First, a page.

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Hotels Suffered 'More Than Restaurants' During COVID Shutdowns, Still Trying To Recover

Jodie Valade
The Omni Hotel in uptown Charlotte is frequent convention-goer destination because of its proximity to the Charlotte Convention Center.

The hotel industry took a beating last year when shutdowns brought travel plans to a halt. Travel is rebounding this summer as cooped-up Americans get vaccinated and out of the house. Lynn Minges is the president and CEO of the North Carolina Restaurant and Lodging Association. She joins WFAE "Morning Edition" host Marshall Terry as part of our series Rebuilding Charlotte to give us a sense of how hotels are doing this summer.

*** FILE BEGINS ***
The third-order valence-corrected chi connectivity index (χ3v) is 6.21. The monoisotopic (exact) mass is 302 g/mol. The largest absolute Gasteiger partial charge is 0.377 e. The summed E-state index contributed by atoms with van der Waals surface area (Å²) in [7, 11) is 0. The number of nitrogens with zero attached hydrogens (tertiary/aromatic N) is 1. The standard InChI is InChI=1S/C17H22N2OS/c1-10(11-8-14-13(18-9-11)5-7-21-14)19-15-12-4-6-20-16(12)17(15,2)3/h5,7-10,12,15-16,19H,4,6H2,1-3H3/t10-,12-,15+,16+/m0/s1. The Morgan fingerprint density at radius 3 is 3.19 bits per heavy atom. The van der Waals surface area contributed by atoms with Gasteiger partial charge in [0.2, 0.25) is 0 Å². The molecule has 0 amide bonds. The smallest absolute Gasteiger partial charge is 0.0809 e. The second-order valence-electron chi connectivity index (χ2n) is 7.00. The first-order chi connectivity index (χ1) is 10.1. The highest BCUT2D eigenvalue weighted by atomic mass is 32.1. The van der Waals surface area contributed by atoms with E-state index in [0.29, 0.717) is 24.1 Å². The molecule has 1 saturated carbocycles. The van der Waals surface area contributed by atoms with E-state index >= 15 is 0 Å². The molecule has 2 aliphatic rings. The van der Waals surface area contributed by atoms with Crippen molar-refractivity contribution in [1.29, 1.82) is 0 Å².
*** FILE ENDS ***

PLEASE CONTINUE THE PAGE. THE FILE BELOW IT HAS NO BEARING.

Marshall Terry: Welcome.

Lynn Minges: Thank you so much, Marshall. Glad to be with you.

Terry: Well, let's start by going back to last year, first. I'm guessing the early part of the pandemic, when the shutdown came, was the worst for hotels. How bad was it in North Carolina?

Minges: Well, it was pretty bad, but it's interesting that I think a lot of folks were focused on the pandemic and the impact it was having on their personal lives. We also were very focused on restaurants that were required to shutter entirely for indoor dining. And so they were closed. And I think there was not nearly as much focus on hotels.